The awkward thing is, the government could have prevented this.

For more than twenty years Parliament has been engaged in mink breeders. Mink is mainly used for fur production, and public campaigns of the Bont voor Dieren action group (where Marianne Thieme worked for years) caused great damage to the reputation of the breeders from a point of view of animal welfare.

Thus it happened that in 1999 a majority of the Chamber expressed the wish to end mink breeding.” The second Kok Cabinet did not submit a bill to this effect until three years later, shortly before the 2002 elections.

After this, the discussion became part of a Dutch drama. Just before Pim Fortuyn was murdered, he spoke out against the mink ban, and Bont voor Dieren then took action against Fortuyn. Fortuyn's killer Volkert van der G. was also a big and fierce supporter of a mink ban. The first Cabinet-Balkenende, containing the LPF, symbolically adopted it for Fortuyn: the bill was withdrawn.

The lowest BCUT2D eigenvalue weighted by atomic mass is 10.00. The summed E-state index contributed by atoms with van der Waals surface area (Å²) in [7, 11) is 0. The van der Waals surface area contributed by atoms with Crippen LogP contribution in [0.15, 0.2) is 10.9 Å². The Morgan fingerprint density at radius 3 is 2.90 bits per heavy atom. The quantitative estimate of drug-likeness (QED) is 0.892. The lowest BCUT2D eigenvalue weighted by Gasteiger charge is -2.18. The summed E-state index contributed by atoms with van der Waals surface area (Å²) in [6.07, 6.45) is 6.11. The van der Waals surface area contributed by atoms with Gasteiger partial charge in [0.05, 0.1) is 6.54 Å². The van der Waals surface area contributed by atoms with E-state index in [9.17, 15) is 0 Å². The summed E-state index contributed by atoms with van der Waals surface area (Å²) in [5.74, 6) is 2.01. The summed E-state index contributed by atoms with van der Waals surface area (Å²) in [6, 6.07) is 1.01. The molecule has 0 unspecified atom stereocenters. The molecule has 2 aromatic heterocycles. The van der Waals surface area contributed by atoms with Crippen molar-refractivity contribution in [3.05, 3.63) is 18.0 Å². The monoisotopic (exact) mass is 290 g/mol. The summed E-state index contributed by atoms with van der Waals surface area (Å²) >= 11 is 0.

Then it took until 2006 for The Hague to discuss the matter again. PvdA and SP submitted an own-initiative proposal for a ban that was adopted in 2009, including with the support of the PVV. But again the judgment of the House of Representatives remained for three years. The Senate only reached a conclusion in 2012 and supported the bill under one condition: that mink farming in any case until 2024 (!) would continue to exist.

The breeders litigated for years to come, money was not a problem, but it did not help — and it seems that this sector will actually disappear by 2024, a quarter of a century after the Dutch Parliament expressed the wish.I know: business rarely goes the way it should, you don't do anything about it. But when you see this inability for 21 years, and you know that people are being infected by mink now, you think, maybe politicians shouldn't talk about the size of the government — and start with an exercise in humility.Tom-Jan Meeus ( ; @tomjanmeeus)

This is the 'normal' life of mink in the Dutch fur industry. #nertsenfokkerij